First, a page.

The rand’s crash to a new low against the dollar drove South African inflation expectations to the highest in at least three-and-a-half years and fueled speculation the central bank will act more aggressively at its policy meeting this month.
The five-year break-even rate, a measure of bond investors’ inflation expectations, rose 21 basis points to 7.45% on Monday after the rand fell to 17.9169 per dollar in Asian trade. That compares with a 6 basis-point decline in the break-even rate for emerging-market peer Turkey.
“A weaker currency implies a higher inflation profile,” Carmen Nel, an economist at FirstRand’s Rand Merchant Bank unit, said by phone from Cape Town on Monday. “You cannot rule out the risk of an interest-rate hike of as much 50 basis points in January.”
The last time the Reserve Bank adjusted interest rates by more than 25 basis points was in January 2014, when it raised borrowing costs by 50 basis points. Since then, the bank has limited moves to quarter-point increases at three meetings, the most recent in November 2015 when the repurchase rate was boosted to 6.25%.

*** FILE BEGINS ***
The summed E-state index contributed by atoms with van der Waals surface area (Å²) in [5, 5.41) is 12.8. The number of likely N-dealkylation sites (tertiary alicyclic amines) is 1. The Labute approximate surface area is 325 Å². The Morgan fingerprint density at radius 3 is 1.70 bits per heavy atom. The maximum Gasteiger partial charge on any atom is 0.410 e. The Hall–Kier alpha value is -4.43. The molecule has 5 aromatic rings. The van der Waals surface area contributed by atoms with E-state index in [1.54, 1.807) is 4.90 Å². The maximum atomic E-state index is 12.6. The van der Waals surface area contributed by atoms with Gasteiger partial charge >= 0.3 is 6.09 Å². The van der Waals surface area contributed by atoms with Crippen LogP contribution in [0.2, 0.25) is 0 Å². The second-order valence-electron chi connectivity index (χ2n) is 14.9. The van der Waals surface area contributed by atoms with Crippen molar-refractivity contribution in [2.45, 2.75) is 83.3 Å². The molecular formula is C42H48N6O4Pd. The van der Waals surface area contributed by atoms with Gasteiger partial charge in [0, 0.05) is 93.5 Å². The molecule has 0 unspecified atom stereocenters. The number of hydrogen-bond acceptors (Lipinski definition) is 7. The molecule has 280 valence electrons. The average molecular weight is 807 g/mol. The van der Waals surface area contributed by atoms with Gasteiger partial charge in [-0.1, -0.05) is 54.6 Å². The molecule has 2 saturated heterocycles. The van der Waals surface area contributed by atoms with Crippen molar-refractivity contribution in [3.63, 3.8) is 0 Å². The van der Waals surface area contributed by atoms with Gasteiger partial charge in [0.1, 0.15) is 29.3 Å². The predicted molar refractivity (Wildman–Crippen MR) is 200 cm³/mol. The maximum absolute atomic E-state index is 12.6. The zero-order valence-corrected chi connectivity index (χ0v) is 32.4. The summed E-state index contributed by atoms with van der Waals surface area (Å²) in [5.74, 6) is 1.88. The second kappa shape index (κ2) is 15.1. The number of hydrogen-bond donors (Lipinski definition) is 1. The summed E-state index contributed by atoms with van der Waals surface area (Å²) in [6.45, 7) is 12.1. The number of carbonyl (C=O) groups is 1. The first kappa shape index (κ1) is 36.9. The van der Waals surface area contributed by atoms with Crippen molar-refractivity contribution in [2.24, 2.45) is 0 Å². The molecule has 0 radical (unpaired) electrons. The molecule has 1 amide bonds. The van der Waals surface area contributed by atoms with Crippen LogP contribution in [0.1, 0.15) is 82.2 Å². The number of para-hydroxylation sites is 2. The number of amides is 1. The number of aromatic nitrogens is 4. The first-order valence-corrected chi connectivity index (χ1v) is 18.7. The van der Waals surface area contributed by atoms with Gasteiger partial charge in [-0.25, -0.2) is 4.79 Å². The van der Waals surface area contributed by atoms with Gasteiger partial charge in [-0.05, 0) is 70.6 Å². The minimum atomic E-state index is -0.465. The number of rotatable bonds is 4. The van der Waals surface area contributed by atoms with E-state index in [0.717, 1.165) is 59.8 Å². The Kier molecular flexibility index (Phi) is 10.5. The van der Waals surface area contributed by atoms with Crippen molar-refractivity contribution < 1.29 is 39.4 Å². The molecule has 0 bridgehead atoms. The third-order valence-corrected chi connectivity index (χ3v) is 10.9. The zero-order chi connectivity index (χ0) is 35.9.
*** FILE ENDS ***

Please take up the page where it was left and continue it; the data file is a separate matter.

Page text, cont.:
Governor Lesetja Kganyago has forecast inflation will breach the 3% to 6% target range in the first and fourth quarters of this year. Inflation accelerated to 4.8% in November.
Traders have increased bets that the Reserve Bank will raise rates by more than 25 basis points at the next policy meeting on January 27-28. Forward-rate agreements starting in one month, used to speculate on borrowing costs, show investors are pricing in about 40 basis points of rate hikes compared with 27 basis points on Friday.
The rand was 1.6% weaker at 16.5604 per dollar as of 11:10am in Johannesburg.
©2016 Bloomberg News